Khun Nai Thai Cuisine sits in the location of the erstwhile Krungthep Thai on Nicollet Avenue. The previous was a satellite location of Bangkok Thai Deli (one of the two very good Thai restaurants in the Twin Cities—On’s Kitchen is the other). We ate there once a few years ago, and while we enjoyed a few things, there were some big problems with the meal—as a result, we never went back and then they eventually closed (I do not mean to suggest cause and effect). Even though we’ve never had good luck with any of the local Thai places outside the big 2, I was intrigued when I heard of Khun Nai; especially as they got a good review on Chowhound for their khao soi—the dish that was the biggest disappointment at our meal at Krungthep Thai. We’re always in the market for good khao soi, and decent Thai food in Minneapolis would be a good thing too. It took us a while to get out there but we did eventually make it in mid-October. And we liked our meal enough to go back again this past weekend. Did the positive streak continue? Read on. Continue reading

Sipson Tandoori (London)


Not counting lunch at Pret a Manger at the airport the next day, this was our last meal on our big UK trip earlier this year. We returned from Glasgow that afternoon to find that in the 10 days we’d been gone a heatwave had hit London. We managed to get from King’s Cross to Heathrow with our luggage without dying of heatstroke and took a cab to our hotel (in the ring of business hotels around Heathrow). The dinner options were to eat expensively at the hotel or to look for things close by. Sipson Tandoori was a short cab ride away and as the internet did not disclose mass deaths by food poisoning among its customers, it was there we repaired. It’s a regulation curry house but it seemed appropriate to end our UK eating at a regulation curry house. As it happened, it was not a bad meal.  Continue reading

Lyn 65 (Minneapolis)


I’ve been meaning to eat at Lyn 65 for some time now. Things in its favour: being located in Richfield, it’s a bit closer to us than restaurants in Minneapolis or St. Paul proper; the prices are quite a bit lower than at the big names in the aforementioned cities; and it’s not hard to get reservations. Thing that kept us from going: the menu never particularly grabbed our fancy. However, a few weeks ago I ended up there for dinner with a few friends after an event. It was an enjoyable enough meal. And though I wasn’t planning to write it up, I had my cellphone camera on hand and decided to go for it. Herewith some details.  Continue reading

Thairiffic (Glasgow)


After Tuesday’s review of a meal at an outpost of London’s Thai Square chain, here is a review of another basic Thai restaurant in the UK, this time in Glasgow. We used Glasgow entirely as a port of entry and departure for our Scotland trip in June. On our way in we arrived by train in the evening, had dinner at the closest Nando’s and left for Drumnadrochit the next morning. On our way out we arrived in the late afternoon from Islay via Tarbert and wanted to eat somewhere other than Nando’s. We looked around our hotel and spotted Thairiffic, a restaurant whose food, we reasoned, was bound to be better than its name.  Continue reading

Thai Square (London)


I said in my review of meals at Smoking Goat, the hip and casual Thai restaurant in Bloomsbury, that it’s not the kind of place where you should expect tom yum or drunken noodles or large bowls of curry. Thai Square, however, is. It’s a chain with a large number of locations in London (though very far from the ubiquity of Itsu) and they all serve fairly mainstream Thai food. Having walked by a number of their locations over our first few weeks in London, we finally succumbed to our curiosity on leaving the V&A at lunch time one Friday and seeing their South Kensington location close at hand. Herewith the details.  Continue reading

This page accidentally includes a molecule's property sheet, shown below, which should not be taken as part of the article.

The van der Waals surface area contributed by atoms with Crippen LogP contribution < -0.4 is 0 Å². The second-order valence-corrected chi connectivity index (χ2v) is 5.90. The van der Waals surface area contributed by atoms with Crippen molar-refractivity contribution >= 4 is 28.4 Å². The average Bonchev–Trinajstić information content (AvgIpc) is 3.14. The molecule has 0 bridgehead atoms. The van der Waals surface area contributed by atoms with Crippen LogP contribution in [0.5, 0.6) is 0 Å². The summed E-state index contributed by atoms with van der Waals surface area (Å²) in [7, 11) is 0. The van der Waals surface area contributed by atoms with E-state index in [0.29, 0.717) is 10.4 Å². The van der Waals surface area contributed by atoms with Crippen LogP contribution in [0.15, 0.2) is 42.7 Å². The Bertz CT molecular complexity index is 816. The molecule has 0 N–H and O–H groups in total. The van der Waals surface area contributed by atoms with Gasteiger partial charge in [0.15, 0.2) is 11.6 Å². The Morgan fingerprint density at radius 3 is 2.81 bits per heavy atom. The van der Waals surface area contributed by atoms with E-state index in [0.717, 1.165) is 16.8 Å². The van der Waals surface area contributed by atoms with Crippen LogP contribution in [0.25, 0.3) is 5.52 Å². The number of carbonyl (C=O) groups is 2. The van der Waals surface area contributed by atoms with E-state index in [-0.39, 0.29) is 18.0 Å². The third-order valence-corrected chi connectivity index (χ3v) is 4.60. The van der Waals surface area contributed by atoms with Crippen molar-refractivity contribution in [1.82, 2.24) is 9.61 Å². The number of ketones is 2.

Dim Sum at Yangtze (St. Louis Park, MN)

I wrote up dim sum at Yangtze a few years ago in my first post on dim sum in the Twin Cities. That post upset some people in the area. There’s a tendency among a subset of Twin Cities foodies and journalists to inflate the state of the local food scene and I took issue then with the notion that dim sum in the Twin Cities deserved high praise. Not only was it not on par in 2014 with dim sum in Denver more than 10 years ago but compared to that in cities in the US with significant Chinese populations, the best dim sum here seemed fourth rate. And that best dim sum here, in our opinion then, was at Yangtze. (Our last meal at Mandarin Kitchen was atrocious.) But it’s not like we like Yangtze enough to make the near two hour round-trip trek unless we have guests who really want to go.

Well, my parents were recently in town and since, as I’ve said before, even fourth rate American dim sum is better than what’s available in Delhi, we made the drive (in pouring rain). And we were hoping that maybe in the time since our last visit things had in fact improved. I am sorry to say that not only did our opinion of Twin Cities dim sum not improve from the experience but our opinion of Yangtze also took a hit.  Continue reading

Restaurant Alma, Fall 2017


I’ve reviewed two previous dinners at Alma (one from 2014 and one from 2015). As I’ve said previously, before Piccolo became our favourite high-end restaurant in the Twin Cities, and a place we returned to again and again, Alma used to be the place we ate at most often. Now, of course, Piccolo is gone. And so, when the missus’ birthday rolled around earlier this month, we decided to go back again to Alma, for our first expensive meal in the Cities since Piccolo closed and we left for London. This was also our first meal there since Alma closed and reopened late last year after an extensive remodel. Continue reading

Salaam Namaste (London)


Salaam Namaste in the general Russell Square/Bloomsbury area, within walking distance of Chilli Cool and Noble Rot—and also the British Library and the Dickens Museum, for those whose lives are driven more by their brains than their bellies—would be one of the best Indian restaurants in most American cities. In London it occupies a middle ground between curry houses like Punjab and Ajanta and far more ambitious and fancy (and expensive) Michelin-bait places like Tamarind, Trishna, Quilon or the Cinnamon Club (yes, I know Cinnamon Club doesn’t actually have a Michelin star). Of the last mentioned set they’re closest in conception to Tamarind, presenting updated curry house fare along with putative regional fare. I organized a large group dinner here towards the end of our London sojourn.  Continue reading